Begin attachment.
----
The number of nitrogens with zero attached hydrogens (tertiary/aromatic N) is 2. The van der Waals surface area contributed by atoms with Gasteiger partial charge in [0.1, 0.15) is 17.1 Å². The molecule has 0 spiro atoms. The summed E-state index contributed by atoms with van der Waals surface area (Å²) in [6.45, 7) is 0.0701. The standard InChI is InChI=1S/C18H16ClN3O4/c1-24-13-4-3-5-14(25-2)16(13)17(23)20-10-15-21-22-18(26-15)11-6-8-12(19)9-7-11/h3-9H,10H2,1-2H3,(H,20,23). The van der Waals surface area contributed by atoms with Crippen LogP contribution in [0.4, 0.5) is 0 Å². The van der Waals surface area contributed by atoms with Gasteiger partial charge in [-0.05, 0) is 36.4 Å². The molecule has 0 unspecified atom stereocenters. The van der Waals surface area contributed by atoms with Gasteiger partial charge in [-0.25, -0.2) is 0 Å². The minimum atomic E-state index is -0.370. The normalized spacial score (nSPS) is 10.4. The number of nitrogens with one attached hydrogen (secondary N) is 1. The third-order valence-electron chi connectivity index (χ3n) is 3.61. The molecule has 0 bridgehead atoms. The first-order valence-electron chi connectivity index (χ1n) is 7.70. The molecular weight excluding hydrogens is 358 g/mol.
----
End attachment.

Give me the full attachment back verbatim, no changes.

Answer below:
The number of nitrogens with zero attached hydrogens (tertiary/aromatic N) is 2. The van der Waals surface area contributed by atoms with Gasteiger partial charge in [0.1, 0.15) is 17.1 Å². The molecule has 0 spiro atoms. The summed E-state index contributed by atoms with van der Waals surface area (Å²) in [6.45, 7) is 0.0701. The standard InChI is InChI=1S/C18H16ClN3O4/c1-24-13-4-3-5-14(25-2)16(13)17(23)20-10-15-21-22-18(26-15)11-6-8-12(19)9-7-11/h3-9H,10H2,1-2H3,(H,20,23). The van der Waals surface area contributed by atoms with Crippen LogP contribution in [0.4, 0.5) is 0 Å². The van der Waals surface area contributed by atoms with Gasteiger partial charge in [-0.05, 0) is 36.4 Å². The molecule has 0 unspecified atom stereocenters. The van der Waals surface area contributed by atoms with Gasteiger partial charge in [-0.25, -0.2) is 0 Å². The minimum atomic E-state index is -0.370. The normalized spacial score (nSPS) is 10.4. The number of nitrogens with one attached hydrogen (secondary N) is 1. The third-order valence-electron chi connectivity index (χ3n) is 3.61. The molecule has 0 bridgehead atoms. The first-order valence-electron chi connectivity index (χ1n) is 7.70. The molecular weight excluding hydrogens is 358 g/mol.